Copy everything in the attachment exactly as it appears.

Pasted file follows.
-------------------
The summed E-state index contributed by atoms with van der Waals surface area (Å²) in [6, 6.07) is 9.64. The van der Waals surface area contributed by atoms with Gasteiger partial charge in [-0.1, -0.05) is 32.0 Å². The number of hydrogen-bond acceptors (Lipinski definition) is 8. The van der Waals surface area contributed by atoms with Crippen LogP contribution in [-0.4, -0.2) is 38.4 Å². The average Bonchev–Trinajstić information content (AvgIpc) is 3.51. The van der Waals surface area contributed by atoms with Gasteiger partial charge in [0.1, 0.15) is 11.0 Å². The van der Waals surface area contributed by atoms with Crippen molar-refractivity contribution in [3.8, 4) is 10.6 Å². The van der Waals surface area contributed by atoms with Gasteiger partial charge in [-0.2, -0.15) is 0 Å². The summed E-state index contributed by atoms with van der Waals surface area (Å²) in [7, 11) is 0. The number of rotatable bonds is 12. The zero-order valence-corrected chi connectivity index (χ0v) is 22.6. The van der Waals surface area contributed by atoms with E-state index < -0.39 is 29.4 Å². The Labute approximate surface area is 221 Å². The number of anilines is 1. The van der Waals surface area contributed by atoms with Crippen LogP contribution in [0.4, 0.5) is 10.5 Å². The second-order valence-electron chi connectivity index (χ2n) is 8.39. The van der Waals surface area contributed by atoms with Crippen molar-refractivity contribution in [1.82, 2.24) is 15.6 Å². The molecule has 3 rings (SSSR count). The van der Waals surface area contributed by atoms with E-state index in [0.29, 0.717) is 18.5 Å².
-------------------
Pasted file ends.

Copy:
The summed E-state index contributed by atoms with van der Waals surface area (Å²) in [6, 6.07) is 9.64. The van der Waals surface area contributed by atoms with Gasteiger partial charge in [-0.1, -0.05) is 32.0 Å². The number of hydrogen-bond acceptors (Lipinski definition) is 8. The van der Waals surface area contributed by atoms with Crippen LogP contribution in [-0.4, -0.2) is 38.4 Å². The average Bonchev–Trinajstić information content (AvgIpc) is 3.51. The van der Waals surface area contributed by atoms with Gasteiger partial charge in [0.1, 0.15) is 11.0 Å². The van der Waals surface area contributed by atoms with Crippen molar-refractivity contribution in [3.8, 4) is 10.6 Å². The van der Waals surface area contributed by atoms with Gasteiger partial charge in [-0.2, -0.15) is 0 Å². The summed E-state index contributed by atoms with van der Waals surface area (Å²) in [7, 11) is 0. The number of rotatable bonds is 12. The zero-order valence-corrected chi connectivity index (χ0v) is 22.6. The van der Waals surface area contributed by atoms with E-state index < -0.39 is 29.4 Å². The Labute approximate surface area is 221 Å². The number of anilines is 1. The van der Waals surface area contributed by atoms with Crippen LogP contribution in [0.4, 0.5) is 10.5 Å². The second-order valence-electron chi connectivity index (χ2n) is 8.39. The van der Waals surface area contributed by atoms with Crippen molar-refractivity contribution in [1.82, 2.24) is 15.6 Å². The molecule has 3 rings (SSSR count). The van der Waals surface area contributed by atoms with E-state index in [0.29, 0.717) is 18.5 Å².